Tata Steel drops 3% on Moody's negative outlook; Leverage to remain weak till 2023

Moody's has confirmed a Ba2 corporate family rating (CFR) of Tata Steel.

Jul 14, 2020 01:07 IST India Infoline News Service

An employee sits in a railway train cabin at the steel works operated by Tata Steel in Port Talbot. Bloomberg
The outlook ahead for Tata Steel does not look bright, as the global rating agency, Moody's Investors Services has revised its trajectory on the company to negative from under review. Moody's have confirmed a Ba2 corporate family rating (CFR) of Tata Steel. Moody's believe the company's leverage and coverage will remain weak till at least 2023, and further contraction in steel market will just add further woes to its performance.

Post Moody's rating announcement, the Tata Steel stock has plunged by nearly 3% on Sensex with an intraday low of Rs332.85 per piece in early deals of Tuesday. At around 01.20 pm, the stock was performing at Rs334 per piece down by 2.34% on the same index.

Kaustubh Chaubal, a Moody's Vice President and Senior Credit Officer said, "The confirmation of Tata Steel's Ba2 CFR recognizes that while the company's credit profile will deteriorate due to the challenges brought on by the pandemic, its key financial metrics will likely recover to levels appropriate for its rating by the fiscal year ending March 2023 (fiscal 2023)".

Chaubal adds, "However, Tata Steel's leverage and coverage will remain weak until fiscal 2023, and the negative outlook indicates the risk of a downgrade if the steel industry and the company's financial metrics do not recover in line with our current expectations".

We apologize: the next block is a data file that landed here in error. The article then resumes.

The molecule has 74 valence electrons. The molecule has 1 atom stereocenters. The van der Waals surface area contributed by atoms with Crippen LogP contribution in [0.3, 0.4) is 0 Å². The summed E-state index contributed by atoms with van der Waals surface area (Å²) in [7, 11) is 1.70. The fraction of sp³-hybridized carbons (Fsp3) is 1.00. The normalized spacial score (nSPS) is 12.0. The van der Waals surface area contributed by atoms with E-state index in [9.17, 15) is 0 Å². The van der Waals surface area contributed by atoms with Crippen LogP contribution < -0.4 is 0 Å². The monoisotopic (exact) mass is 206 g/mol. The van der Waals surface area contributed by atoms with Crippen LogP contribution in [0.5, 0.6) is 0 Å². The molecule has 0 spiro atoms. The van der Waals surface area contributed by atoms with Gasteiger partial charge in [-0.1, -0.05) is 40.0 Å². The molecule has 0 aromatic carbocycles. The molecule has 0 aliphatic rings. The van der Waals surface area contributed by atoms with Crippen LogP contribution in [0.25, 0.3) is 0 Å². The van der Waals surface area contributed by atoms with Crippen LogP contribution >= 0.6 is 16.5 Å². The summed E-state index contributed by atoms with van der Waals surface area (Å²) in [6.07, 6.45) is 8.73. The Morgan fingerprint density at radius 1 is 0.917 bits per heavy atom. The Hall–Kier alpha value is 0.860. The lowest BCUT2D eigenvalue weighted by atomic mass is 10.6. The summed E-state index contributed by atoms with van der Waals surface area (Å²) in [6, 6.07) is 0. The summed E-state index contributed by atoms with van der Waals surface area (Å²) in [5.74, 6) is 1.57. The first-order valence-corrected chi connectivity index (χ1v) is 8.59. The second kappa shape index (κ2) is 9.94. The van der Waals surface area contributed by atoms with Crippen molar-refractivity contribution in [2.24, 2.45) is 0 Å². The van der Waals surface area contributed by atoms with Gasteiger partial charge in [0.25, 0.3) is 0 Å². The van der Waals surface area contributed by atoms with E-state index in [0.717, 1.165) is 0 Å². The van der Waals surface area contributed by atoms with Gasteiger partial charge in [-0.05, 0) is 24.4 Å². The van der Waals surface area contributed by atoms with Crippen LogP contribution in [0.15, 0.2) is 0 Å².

That said, Moody's expects the company's leverage, as measured by adjusted debt/adjusted EBITDA, will increase to 7.5x by the end of fiscal 2021 from 6.6x a year earlier, and stay in breach of the current 4.5x downgrade trigger for its rating.

Further, Moody's predict that India's steel consumption, which is Tata's key operating market, will contract by at least 15% through fiscal 2021 because of weak automotive and manufacturing demand, even as infrastructure investments rise. India's economic growth will also remain materially lower than in the past with real GDP shrinking 3.1% in 2020.

"A contracting steel market in India will hurt Tata, but this is partially mitigated by the company's strong market position and brand strength in the country," Moody's said in its note.

The rating agency expects Tata Steel to deploy any steel surpluses towards exports. The company's export shipments surged in the first quarter of fiscal 2021 when domestic demand was soft. Its key export destinations include the Philippines, Malaysia, Southern Europe, the Middle East and China.

However, Moody's also said, Tata Steel's credit metrics will steadily improve in fiscal 2022 and 2023, considering the relatively strong business profile of its Indian operations, as well as its brand strength, vertical integration and technological capabilities, which will help the company sustain above-average profitability.

Even, the company's UK subsidiary Tata Steel UK Holdings' rating B3 CFR has been withdrawn by Moody's with an outlook of negative from ratings under review.

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